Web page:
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Stephanie Burns

Dr

  • Room 01.531 - David Keir Building

    United Kingdom

20062020

Research output per year

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Personal profile

Research Interests

My research interests are interdisciplinary, crossing the fields of education, psychology and sociology, focusing on intergroup relations in post-conflict societies and the roles of schools and contact-based interventions in promoting social cohesion. I am particularly interested in issues of identity, multiculturalism and respect for diversity; inclusivity in education and shared & collaborative models of education; educational outcomes in contexts of adversity & inequalities in education; and the promotion of community participation and voice (particularly for children and young people). I am a mixed methods researcher, and have employed a range of methodologies during my career: interviews, focus groups, and creative methods with children and adults; psychometric scale development and factor analysis; secondary and longitudinal data analysis; and multivariate statistics.

Research Statement

I am currently a Research Fellow at the Centre for Identity and Intergroup Relations within the School of Psychology, working alongside Dr Danielle Blaylock (Principal Investigator), Dr Laura Taylor, and Prof Rhiannon Turner on the impact evaluation of the PEACE IV Objective 2.1 Children and Young People Programme ("Peace4Youth"). This Objective targets young people aged 14-24 years from more marginalised and disadvantaged communities in Northern Ireland and the border region of the Republic of Ireland. Projects funded under the Programme are required to show clear development of sustainable participant capabilities in relation to the three Programme outcome areas of: good relations, personal development, and citizenship. The overall objective of the evaluation is to test the intervention logic and form a view of the effectiveness and impact of the investment. To do so, the Centre for Identity and Intergroup Relations evaluation team has used a rigorous methodology utilising a mixed-methods, longitudinal approach focusing on multiple levels of analysis. Primary data is being collected through participant surveys, as well as focus groups with key project personnel. This data has been analysed alongside monitoring and contextual data pulled from secondary datasets. Together these sources of data allow for the exploration of individual, project level, and social factors which may influence the impact of the project.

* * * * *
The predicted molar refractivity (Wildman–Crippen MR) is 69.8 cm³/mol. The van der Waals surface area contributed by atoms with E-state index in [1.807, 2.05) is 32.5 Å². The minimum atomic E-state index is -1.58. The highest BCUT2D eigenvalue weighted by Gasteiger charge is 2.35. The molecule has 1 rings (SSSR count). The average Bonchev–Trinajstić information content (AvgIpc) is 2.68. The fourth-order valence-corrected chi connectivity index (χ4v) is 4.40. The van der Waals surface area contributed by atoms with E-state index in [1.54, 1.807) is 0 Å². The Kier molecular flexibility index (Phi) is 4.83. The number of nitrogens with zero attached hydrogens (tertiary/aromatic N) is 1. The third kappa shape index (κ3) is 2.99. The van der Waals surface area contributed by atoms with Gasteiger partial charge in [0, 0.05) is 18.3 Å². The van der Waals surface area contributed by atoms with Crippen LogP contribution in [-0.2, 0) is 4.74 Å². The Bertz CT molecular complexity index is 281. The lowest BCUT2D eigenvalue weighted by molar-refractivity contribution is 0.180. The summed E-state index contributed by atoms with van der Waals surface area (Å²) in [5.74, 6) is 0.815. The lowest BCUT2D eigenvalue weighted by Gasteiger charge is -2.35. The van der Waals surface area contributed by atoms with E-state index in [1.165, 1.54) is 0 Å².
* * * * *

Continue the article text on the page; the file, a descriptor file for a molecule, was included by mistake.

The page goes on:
Other

PhD research (2009-2013) Understandings of ‘respect for diversity’ within primary schools in Northern Ireland 

My PhD research was funded by the Improving Children's Lives research initiative at Queen's University Belfast, and was completed at the School of Psychology at Queen's. This PhD was primarily qualitative, exploring how children who were born after the Good Friday Agreement understand the concept of respect for diversity, and the methods by which teachers and parents try to impart their own understandings of respect. These qualitative findings led to the successful development and validation of a psychometric measure of respect for diversity (using factor analysis), which can be used in conjunction with curriculum programmes that seek to promote respect for diversity.

Teaching

Since 2018, I have delivered social psychology lectures to undergraduates on the BSc Psychology course at Queen's, and have supervised undergraduate and postgraduate psychology thesis students. I have also been a postgraduate personal tutor, and from 2019, will be involved in the delivery of lab demonstrations.

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